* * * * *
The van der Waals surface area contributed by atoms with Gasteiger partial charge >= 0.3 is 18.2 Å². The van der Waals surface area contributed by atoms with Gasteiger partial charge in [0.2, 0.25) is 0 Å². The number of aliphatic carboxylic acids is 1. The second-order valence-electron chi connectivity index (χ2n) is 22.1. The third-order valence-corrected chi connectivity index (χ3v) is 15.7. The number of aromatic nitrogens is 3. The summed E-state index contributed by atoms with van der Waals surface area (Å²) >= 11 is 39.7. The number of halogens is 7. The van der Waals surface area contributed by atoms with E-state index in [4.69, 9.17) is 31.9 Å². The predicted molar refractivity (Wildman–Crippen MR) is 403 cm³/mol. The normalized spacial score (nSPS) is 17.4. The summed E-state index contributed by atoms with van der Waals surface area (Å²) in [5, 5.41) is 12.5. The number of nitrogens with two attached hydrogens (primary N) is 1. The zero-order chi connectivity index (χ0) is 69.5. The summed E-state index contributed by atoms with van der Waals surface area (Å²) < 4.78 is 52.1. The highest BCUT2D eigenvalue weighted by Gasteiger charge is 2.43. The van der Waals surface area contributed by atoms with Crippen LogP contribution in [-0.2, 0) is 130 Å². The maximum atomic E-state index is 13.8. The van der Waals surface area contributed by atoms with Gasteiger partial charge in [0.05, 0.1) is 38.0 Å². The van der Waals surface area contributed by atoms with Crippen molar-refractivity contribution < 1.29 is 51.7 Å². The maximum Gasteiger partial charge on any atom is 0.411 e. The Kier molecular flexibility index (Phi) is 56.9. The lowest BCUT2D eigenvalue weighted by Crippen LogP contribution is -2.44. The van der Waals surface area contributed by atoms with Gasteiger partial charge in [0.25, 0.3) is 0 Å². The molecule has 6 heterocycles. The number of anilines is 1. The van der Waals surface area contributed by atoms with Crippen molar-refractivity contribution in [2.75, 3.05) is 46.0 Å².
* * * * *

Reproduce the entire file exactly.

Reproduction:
The van der Waals surface area contributed by atoms with Gasteiger partial charge >= 0.3 is 18.2 Å². The van der Waals surface area contributed by atoms with Gasteiger partial charge in [0.2, 0.25) is 0 Å². The number of aliphatic carboxylic acids is 1. The second-order valence-electron chi connectivity index (χ2n) is 22.1. The third-order valence-corrected chi connectivity index (χ3v) is 15.7. The number of aromatic nitrogens is 3. The summed E-state index contributed by atoms with van der Waals surface area (Å²) >= 11 is 39.7. The number of halogens is 7. The van der Waals surface area contributed by atoms with E-state index in [4.69, 9.17) is 31.9 Å². The predicted molar refractivity (Wildman–Crippen MR) is 403 cm³/mol. The normalized spacial score (nSPS) is 17.4. The summed E-state index contributed by atoms with van der Waals surface area (Å²) in [5, 5.41) is 12.5. The number of nitrogens with two attached hydrogens (primary N) is 1. The zero-order chi connectivity index (χ0) is 69.5. The summed E-state index contributed by atoms with van der Waals surface area (Å²) < 4.78 is 52.1. The highest BCUT2D eigenvalue weighted by Gasteiger charge is 2.43. The van der Waals surface area contributed by atoms with Crippen LogP contribution in [-0.2, 0) is 130 Å². The maximum atomic E-state index is 13.8. The van der Waals surface area contributed by atoms with Gasteiger partial charge in [0.05, 0.1) is 38.0 Å². The van der Waals surface area contributed by atoms with Crippen molar-refractivity contribution < 1.29 is 51.7 Å². The maximum Gasteiger partial charge on any atom is 0.411 e. The Kier molecular flexibility index (Phi) is 56.9. The lowest BCUT2D eigenvalue weighted by Crippen LogP contribution is -2.44. The van der Waals surface area contributed by atoms with Gasteiger partial charge in [0.25, 0.3) is 0 Å². The molecule has 6 heterocycles. The number of anilines is 1. The van der Waals surface area contributed by atoms with Crippen molar-refractivity contribution in [2.75, 3.05) is 46.0 Å².